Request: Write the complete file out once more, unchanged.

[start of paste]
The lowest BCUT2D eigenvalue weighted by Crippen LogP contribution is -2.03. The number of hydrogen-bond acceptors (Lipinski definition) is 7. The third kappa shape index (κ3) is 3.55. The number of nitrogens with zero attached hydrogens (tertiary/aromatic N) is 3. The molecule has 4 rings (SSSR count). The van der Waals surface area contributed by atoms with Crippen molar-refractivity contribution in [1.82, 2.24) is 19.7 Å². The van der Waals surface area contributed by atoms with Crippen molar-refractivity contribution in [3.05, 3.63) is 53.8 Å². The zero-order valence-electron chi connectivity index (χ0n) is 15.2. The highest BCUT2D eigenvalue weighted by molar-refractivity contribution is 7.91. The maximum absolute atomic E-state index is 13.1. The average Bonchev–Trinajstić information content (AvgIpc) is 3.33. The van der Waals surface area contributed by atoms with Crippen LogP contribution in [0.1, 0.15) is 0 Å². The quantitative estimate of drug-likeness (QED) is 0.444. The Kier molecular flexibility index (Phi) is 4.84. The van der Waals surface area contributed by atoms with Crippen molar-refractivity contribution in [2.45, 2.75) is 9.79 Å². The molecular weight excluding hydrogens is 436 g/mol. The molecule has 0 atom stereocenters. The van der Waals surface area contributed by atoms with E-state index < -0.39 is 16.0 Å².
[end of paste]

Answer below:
The lowest BCUT2D eigenvalue weighted by Crippen LogP contribution is -2.03. The number of hydrogen-bond acceptors (Lipinski definition) is 7. The third kappa shape index (κ3) is 3.55. The number of nitrogens with zero attached hydrogens (tertiary/aromatic N) is 3. The molecule has 4 rings (SSSR count). The van der Waals surface area contributed by atoms with Crippen molar-refractivity contribution in [1.82, 2.24) is 19.7 Å². The van der Waals surface area contributed by atoms with Crippen molar-refractivity contribution in [3.05, 3.63) is 53.8 Å². The zero-order valence-electron chi connectivity index (χ0n) is 15.2. The highest BCUT2D eigenvalue weighted by molar-refractivity contribution is 7.91. The maximum absolute atomic E-state index is 13.1. The average Bonchev–Trinajstić information content (AvgIpc) is 3.33. The van der Waals surface area contributed by atoms with Crippen LogP contribution in [0.1, 0.15) is 0 Å². The quantitative estimate of drug-likeness (QED) is 0.444. The Kier molecular flexibility index (Phi) is 4.84. The van der Waals surface area contributed by atoms with Crippen molar-refractivity contribution in [2.45, 2.75) is 9.79 Å². The molecular weight excluding hydrogens is 436 g/mol. The molecule has 0 atom stereocenters. The van der Waals surface area contributed by atoms with E-state index < -0.39 is 16.0 Å².